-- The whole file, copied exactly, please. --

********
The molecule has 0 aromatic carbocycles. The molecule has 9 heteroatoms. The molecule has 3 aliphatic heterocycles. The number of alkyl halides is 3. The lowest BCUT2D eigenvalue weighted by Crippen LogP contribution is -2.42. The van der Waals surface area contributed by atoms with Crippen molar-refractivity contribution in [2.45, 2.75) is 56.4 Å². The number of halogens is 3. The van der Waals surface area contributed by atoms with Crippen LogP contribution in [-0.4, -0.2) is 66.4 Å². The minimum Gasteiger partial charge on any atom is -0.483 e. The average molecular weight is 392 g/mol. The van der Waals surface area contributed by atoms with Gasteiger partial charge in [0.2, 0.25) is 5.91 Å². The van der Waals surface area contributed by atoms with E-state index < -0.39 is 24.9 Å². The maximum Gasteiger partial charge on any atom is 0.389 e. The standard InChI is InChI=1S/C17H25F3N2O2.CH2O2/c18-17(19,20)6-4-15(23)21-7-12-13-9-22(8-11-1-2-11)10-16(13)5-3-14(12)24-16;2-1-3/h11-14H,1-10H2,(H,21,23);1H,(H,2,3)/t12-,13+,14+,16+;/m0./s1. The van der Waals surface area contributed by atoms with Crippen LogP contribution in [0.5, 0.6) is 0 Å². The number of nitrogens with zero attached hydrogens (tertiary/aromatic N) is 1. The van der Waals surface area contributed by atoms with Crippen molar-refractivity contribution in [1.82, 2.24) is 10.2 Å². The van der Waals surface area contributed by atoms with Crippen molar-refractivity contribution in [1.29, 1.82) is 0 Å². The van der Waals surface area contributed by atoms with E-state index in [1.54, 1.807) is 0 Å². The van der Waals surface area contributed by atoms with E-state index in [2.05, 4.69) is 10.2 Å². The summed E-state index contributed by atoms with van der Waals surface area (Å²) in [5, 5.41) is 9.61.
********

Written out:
The molecule has 0 aromatic carbocycles. The molecule has 9 heteroatoms. The molecule has 3 aliphatic heterocycles. The number of alkyl halides is 3. The lowest BCUT2D eigenvalue weighted by Crippen LogP contribution is -2.42. The van der Waals surface area contributed by atoms with Crippen molar-refractivity contribution in [2.45, 2.75) is 56.4 Å². The number of halogens is 3. The van der Waals surface area contributed by atoms with Crippen LogP contribution in [-0.4, -0.2) is 66.4 Å². The minimum Gasteiger partial charge on any atom is -0.483 e. The average molecular weight is 392 g/mol. The van der Waals surface area contributed by atoms with Gasteiger partial charge in [0.2, 0.25) is 5.91 Å². The van der Waals surface area contributed by atoms with E-state index < -0.39 is 24.9 Å². The maximum Gasteiger partial charge on any atom is 0.389 e. The standard InChI is InChI=1S/C17H25F3N2O2.CH2O2/c18-17(19,20)6-4-15(23)21-7-12-13-9-22(8-11-1-2-11)10-16(13)5-3-14(12)24-16;2-1-3/h11-14H,1-10H2,(H,21,23);1H,(H,2,3)/t12-,13+,14+,16+;/m0./s1. The van der Waals surface area contributed by atoms with Crippen LogP contribution in [0.5, 0.6) is 0 Å². The number of nitrogens with zero attached hydrogens (tertiary/aromatic N) is 1. The van der Waals surface area contributed by atoms with Crippen molar-refractivity contribution in [1.82, 2.24) is 10.2 Å². The van der Waals surface area contributed by atoms with Crippen molar-refractivity contribution in [1.29, 1.82) is 0 Å². The van der Waals surface area contributed by atoms with E-state index in [1.54, 1.807) is 0 Å². The van der Waals surface area contributed by atoms with E-state index in [2.05, 4.69) is 10.2 Å². The summed E-state index contributed by atoms with van der Waals surface area (Å²) in [5, 5.41) is 9.61.